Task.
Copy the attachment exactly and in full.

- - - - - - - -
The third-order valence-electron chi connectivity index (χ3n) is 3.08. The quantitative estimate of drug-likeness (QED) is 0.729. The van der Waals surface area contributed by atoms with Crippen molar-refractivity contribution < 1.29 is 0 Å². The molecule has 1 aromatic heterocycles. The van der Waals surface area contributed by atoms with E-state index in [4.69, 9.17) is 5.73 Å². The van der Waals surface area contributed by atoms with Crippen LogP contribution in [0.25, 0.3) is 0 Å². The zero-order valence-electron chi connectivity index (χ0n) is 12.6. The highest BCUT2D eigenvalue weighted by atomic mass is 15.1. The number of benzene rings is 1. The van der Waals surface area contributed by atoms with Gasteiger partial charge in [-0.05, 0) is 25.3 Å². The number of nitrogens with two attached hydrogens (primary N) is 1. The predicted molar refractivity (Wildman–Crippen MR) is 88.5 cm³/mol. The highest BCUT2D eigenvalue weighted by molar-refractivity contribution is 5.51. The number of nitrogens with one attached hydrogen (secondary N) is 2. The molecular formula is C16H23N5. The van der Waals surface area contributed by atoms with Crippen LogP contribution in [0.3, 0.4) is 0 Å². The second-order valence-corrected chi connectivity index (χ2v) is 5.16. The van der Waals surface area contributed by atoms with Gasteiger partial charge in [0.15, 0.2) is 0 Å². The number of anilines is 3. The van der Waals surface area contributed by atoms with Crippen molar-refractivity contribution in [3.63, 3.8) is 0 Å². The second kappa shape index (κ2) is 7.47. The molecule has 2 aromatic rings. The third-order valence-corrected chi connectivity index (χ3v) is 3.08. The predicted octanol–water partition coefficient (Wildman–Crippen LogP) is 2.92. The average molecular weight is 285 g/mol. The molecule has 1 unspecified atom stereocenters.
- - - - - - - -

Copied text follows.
The third-order valence-electron chi connectivity index (χ3n) is 3.08. The quantitative estimate of drug-likeness (QED) is 0.729. The van der Waals surface area contributed by atoms with Crippen molar-refractivity contribution < 1.29 is 0 Å². The molecule has 1 aromatic heterocycles. The van der Waals surface area contributed by atoms with E-state index in [4.69, 9.17) is 5.73 Å². The van der Waals surface area contributed by atoms with Crippen LogP contribution in [0.25, 0.3) is 0 Å². The zero-order valence-electron chi connectivity index (χ0n) is 12.6. The highest BCUT2D eigenvalue weighted by atomic mass is 15.1. The number of benzene rings is 1. The van der Waals surface area contributed by atoms with Gasteiger partial charge in [-0.05, 0) is 25.3 Å². The number of nitrogens with two attached hydrogens (primary N) is 1. The predicted molar refractivity (Wildman–Crippen MR) is 88.5 cm³/mol. The highest BCUT2D eigenvalue weighted by molar-refractivity contribution is 5.51. The number of nitrogens with one attached hydrogen (secondary N) is 2. The molecular formula is C16H23N5. The van der Waals surface area contributed by atoms with Crippen LogP contribution in [0.3, 0.4) is 0 Å². The second-order valence-corrected chi connectivity index (χ2v) is 5.16. The van der Waals surface area contributed by atoms with Gasteiger partial charge in [0.15, 0.2) is 0 Å². The number of anilines is 3. The van der Waals surface area contributed by atoms with Crippen molar-refractivity contribution in [3.63, 3.8) is 0 Å². The second kappa shape index (κ2) is 7.47. The molecule has 2 aromatic rings. The third-order valence-corrected chi connectivity index (χ3v) is 3.08. The predicted octanol–water partition coefficient (Wildman–Crippen LogP) is 2.92. The average molecular weight is 285 g/mol. The molecule has 1 unspecified atom stereocenters.